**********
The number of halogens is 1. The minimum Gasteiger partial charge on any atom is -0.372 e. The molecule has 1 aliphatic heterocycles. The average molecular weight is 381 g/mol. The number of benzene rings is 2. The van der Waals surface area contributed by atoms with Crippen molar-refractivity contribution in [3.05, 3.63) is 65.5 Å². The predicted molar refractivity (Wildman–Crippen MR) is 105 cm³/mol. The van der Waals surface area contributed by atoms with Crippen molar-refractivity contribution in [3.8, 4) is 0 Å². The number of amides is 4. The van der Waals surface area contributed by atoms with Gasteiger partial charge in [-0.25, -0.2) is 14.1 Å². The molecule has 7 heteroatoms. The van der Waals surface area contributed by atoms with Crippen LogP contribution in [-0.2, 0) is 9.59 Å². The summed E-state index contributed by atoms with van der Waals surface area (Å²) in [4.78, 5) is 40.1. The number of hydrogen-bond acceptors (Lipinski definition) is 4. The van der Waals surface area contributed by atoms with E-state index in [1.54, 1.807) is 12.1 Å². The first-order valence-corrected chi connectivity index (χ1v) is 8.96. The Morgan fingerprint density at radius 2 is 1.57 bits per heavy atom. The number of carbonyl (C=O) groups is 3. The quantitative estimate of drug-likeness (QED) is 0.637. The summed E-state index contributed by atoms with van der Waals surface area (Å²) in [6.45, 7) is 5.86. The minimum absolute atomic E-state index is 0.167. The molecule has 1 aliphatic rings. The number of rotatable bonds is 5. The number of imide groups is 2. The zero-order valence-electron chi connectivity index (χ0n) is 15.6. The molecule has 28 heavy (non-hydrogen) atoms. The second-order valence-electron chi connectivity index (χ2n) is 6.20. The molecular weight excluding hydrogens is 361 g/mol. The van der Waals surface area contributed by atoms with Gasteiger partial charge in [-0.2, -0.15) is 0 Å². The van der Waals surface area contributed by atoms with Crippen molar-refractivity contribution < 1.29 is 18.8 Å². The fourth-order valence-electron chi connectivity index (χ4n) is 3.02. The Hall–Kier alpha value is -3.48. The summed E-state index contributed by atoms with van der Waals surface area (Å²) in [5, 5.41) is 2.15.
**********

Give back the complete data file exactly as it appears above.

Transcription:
The number of halogens is 1. The minimum Gasteiger partial charge on any atom is -0.372 e. The molecule has 1 aliphatic heterocycles. The average molecular weight is 381 g/mol. The number of benzene rings is 2. The van der Waals surface area contributed by atoms with Crippen molar-refractivity contribution in [3.05, 3.63) is 65.5 Å². The predicted molar refractivity (Wildman–Crippen MR) is 105 cm³/mol. The van der Waals surface area contributed by atoms with Crippen molar-refractivity contribution in [3.8, 4) is 0 Å². The number of amides is 4. The van der Waals surface area contributed by atoms with Gasteiger partial charge in [-0.25, -0.2) is 14.1 Å². The molecule has 7 heteroatoms. The van der Waals surface area contributed by atoms with Crippen LogP contribution in [-0.2, 0) is 9.59 Å². The summed E-state index contributed by atoms with van der Waals surface area (Å²) in [4.78, 5) is 40.1. The number of hydrogen-bond acceptors (Lipinski definition) is 4. The van der Waals surface area contributed by atoms with E-state index in [1.54, 1.807) is 12.1 Å². The first-order valence-corrected chi connectivity index (χ1v) is 8.96. The Morgan fingerprint density at radius 2 is 1.57 bits per heavy atom. The number of carbonyl (C=O) groups is 3. The quantitative estimate of drug-likeness (QED) is 0.637. The summed E-state index contributed by atoms with van der Waals surface area (Å²) in [6.45, 7) is 5.86. The minimum absolute atomic E-state index is 0.167. The molecule has 1 aliphatic rings. The number of rotatable bonds is 5. The number of imide groups is 2. The zero-order valence-electron chi connectivity index (χ0n) is 15.6. The molecule has 28 heavy (non-hydrogen) atoms. The second-order valence-electron chi connectivity index (χ2n) is 6.20. The molecular weight excluding hydrogens is 361 g/mol. The van der Waals surface area contributed by atoms with Gasteiger partial charge in [-0.2, -0.15) is 0 Å². The van der Waals surface area contributed by atoms with Crippen molar-refractivity contribution < 1.29 is 18.8 Å². The fourth-order valence-electron chi connectivity index (χ4n) is 3.02. The Hall–Kier alpha value is -3.48. The summed E-state index contributed by atoms with van der Waals surface area (Å²) in [5, 5.41) is 2.15.